Archive for January, 2010

Autonomous Space For Migrants and Supporters in Calais needs Help

Posted in Uncategorized with tags , , , on Saturday, 30 January, 2010 by bristolnoborders

As you might have heard, a few days ago, activists from the transnational NoBorders network and the French organisation SôS Soutien aux Sans Papiers have opened a large warehouse for migrants in Calais as a response to the ongoing repression against the migrants in
Calais by the authorities. [1]

The building is to be an autonomous space for migrants and activists struggling for the right to freedom of movement. It will be host to information-sharing, debate and practical solidarity. The Kronstadt building is located in the town that has become the symbol of Fortress Europe, a place where police arrests and beatings of migrants are a daily occurrence, and where night-time pursuits are relentless.

By this act, they stand in solidarity with those for whom border and immigration control is a discriminatory, oppressive and unjust reality.

The space is not, as the conserative press has dubbed it, a “new Sangatte”. It is a self-organised space. ( see Brighton NoBorders response to the article in the Daily Mail from yesterday: [1] ) Of course, help is needed. If you want to support the space by either travelling to Calais or otherwise, please contact:

for more information and updates, see

about the situation in calais, see

press release :

No Borders Global Round Up: Haiti, Calais, Italy, Switzerland, London…

Posted in Uncategorized with tags , , , , , , , , , , , on Friday, 22 January, 2010 by bristolnoborders

As the dubious motives of the U.S. led aid effort in Haiti are revealed, it’s become clear that the issue of “security” and “migration management” are much higher up the agenda than any humanitarian motive. : the U.S. has stated it will accept no Haitian refugees, and a Naval Blockade, including an Air Craft Carrier has been set up to stop fleeing Haitian’s reaching the coast of Florida, where , just in case any do make it immigration authorities have cleared space in a 600-bed detention center in Miami, and the naval base at Guantanamo Bay is also being prepared to hold those who try to flee. Some may say that since the U.S. has been continuing meddling in Haiti’s affairs  for most of the 20th and 21st Centuries-  including Coups’ and support of dictators –  it should bear some extra responsibility for what happens next. It  may turn out that it does – buit in the guise of  a U.S. military-corporate invasion on the scale  not seen since Iraq. See “>Seamus Milne’s analysis for a  broader overview of the situation.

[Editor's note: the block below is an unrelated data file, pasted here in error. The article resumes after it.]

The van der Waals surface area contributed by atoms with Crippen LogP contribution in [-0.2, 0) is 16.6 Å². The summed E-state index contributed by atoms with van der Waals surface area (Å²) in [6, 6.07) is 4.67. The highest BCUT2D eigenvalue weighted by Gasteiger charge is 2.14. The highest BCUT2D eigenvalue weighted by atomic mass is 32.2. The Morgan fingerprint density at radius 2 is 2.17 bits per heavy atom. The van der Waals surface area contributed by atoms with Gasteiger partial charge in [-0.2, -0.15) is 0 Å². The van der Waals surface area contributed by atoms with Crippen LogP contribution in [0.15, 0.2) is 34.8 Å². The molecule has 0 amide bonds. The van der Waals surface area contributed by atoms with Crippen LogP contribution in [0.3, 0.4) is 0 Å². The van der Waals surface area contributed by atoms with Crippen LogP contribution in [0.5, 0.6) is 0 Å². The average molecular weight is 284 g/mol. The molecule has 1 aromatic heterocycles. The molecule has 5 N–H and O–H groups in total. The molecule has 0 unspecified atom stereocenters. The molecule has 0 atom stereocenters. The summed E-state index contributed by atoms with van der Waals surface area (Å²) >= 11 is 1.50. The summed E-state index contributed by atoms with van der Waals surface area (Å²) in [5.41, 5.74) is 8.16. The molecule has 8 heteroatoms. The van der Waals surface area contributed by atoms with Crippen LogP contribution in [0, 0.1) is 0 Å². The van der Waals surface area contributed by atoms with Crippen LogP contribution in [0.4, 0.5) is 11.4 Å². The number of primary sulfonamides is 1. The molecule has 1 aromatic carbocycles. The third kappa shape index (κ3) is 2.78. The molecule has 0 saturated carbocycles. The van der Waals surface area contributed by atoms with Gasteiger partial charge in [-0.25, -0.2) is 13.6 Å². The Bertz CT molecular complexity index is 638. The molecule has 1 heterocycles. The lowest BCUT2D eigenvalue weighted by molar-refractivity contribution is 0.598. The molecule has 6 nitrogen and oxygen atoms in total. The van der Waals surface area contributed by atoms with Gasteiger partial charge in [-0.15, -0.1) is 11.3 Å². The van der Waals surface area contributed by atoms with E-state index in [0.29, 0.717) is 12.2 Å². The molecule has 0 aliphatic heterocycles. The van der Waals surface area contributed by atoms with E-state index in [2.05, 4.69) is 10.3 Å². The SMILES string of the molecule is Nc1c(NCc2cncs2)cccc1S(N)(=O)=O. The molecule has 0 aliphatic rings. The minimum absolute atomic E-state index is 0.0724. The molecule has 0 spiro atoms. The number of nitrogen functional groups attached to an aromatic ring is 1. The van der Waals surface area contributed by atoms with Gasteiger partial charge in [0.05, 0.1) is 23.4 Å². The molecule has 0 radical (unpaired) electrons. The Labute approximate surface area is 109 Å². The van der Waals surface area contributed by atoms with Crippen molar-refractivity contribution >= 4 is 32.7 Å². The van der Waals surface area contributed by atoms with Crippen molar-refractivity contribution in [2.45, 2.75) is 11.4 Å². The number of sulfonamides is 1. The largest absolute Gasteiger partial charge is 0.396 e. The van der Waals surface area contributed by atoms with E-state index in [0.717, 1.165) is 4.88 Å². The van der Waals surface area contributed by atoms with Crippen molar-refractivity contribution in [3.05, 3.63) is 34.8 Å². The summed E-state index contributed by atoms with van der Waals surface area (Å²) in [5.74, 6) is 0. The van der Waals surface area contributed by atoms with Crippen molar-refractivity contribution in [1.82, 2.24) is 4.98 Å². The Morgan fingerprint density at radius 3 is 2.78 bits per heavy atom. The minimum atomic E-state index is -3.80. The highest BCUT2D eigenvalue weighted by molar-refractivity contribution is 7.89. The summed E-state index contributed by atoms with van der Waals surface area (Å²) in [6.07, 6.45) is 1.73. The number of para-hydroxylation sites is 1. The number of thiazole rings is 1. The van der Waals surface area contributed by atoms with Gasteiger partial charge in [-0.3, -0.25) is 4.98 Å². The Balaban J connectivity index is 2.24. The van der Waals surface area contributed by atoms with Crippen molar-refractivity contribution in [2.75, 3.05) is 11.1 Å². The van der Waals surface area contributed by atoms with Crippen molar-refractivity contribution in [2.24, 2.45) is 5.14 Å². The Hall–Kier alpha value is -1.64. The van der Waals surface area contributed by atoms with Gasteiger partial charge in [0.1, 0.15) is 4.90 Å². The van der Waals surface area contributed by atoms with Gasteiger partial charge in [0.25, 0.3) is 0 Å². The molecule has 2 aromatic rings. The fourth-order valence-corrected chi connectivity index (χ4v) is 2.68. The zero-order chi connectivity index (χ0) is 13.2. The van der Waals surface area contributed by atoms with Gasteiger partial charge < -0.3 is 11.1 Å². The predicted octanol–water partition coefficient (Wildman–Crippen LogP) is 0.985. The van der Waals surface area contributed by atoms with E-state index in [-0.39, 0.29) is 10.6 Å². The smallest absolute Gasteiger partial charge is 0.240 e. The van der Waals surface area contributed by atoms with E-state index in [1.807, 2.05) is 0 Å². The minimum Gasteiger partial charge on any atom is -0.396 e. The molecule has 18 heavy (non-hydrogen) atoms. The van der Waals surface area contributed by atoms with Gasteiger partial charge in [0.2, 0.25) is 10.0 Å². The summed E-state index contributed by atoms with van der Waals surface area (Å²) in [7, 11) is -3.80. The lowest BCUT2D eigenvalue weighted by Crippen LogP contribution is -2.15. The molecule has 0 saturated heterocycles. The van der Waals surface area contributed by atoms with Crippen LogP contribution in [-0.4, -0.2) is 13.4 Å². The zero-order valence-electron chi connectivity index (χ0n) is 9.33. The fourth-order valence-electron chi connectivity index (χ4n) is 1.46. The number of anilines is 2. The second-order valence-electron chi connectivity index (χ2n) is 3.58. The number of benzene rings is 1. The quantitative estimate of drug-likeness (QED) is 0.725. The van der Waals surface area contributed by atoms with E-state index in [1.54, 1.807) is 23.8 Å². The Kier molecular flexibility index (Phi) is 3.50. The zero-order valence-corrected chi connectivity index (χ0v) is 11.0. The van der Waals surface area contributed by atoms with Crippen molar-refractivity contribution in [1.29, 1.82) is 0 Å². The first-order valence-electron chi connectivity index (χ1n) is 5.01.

Meanwhile in
Calais: “On January 19th tents were distributed to migrants because the cold weather plan was suspended and the BCMO gymnasium closed. migrants launched a movement protest on the morning of the closure by burning a few blankets and banners, so the evening after the distribution of tents they decided to sleep next to BCMO. half an hour later fifty uniformed police riot made a line outside the camp, saying that if migrants do not leave they would destroy everything .After negotiation they agreed that migrants could leave with tents in the direction of the old jungle and they would not stop anyone and destroy any tents … migrants and activists were going to install the new camp escorted by the Police who showed us the place where they would not intervene… Yet they arrested 6 people at 2 am and came back at 7am” An urgent appeal has been issued for anyone who can to  to Calais to try to stop the authorities worst behaviour. More at:

In Rosarno, Italy at least 37 we’re  wounded,in a migrant revolt, including 18 police officers.

In one of the “worst-ever incidents” of racial unrest in Italy, the violence broke out on Thursday evening after white youths in a car fired air rifles at a group of immigrants returning from working on farms.

“Two immigrants were slightly injured by the gunfire. ‘Those guys were firing at us as if it was a fairground,’ a Moroccan identified as Kamal told La Repubblica newspaper. ‘They were laughing, I was screaming, other cars were passing by but nobody stopped.’

In Zurich, police raided and demolished an autonomously run school where undocumented migrants held language classes. The raid came as the Swiss government admitted that its harsh treatment of undocumented asylum- seekers has partly failed, and following an announcement that it is again planning a revision of federal asylum law. Several police officers, half of them in riot gear, stormed the Autonomous School Zurich (ASZ) Thursday. After chasing away the squatters and holding off protesting supporters with pepper spray, officers started confiscating teaching materials and technical utilities. The police partly demolished the single-storey building and removed its windows, leaving it uninhabitable. The ASZ had started operating at the Allenmoos School on Zurich’s outskirts last April, when activists squatted the empty building. The autonomous school operated according to do-it-yourself principles. Anyone could take, or offer, courses for free. As a result, a broad variety of training ranging from open-source computer courses to classes in solar energy fundamentals was available.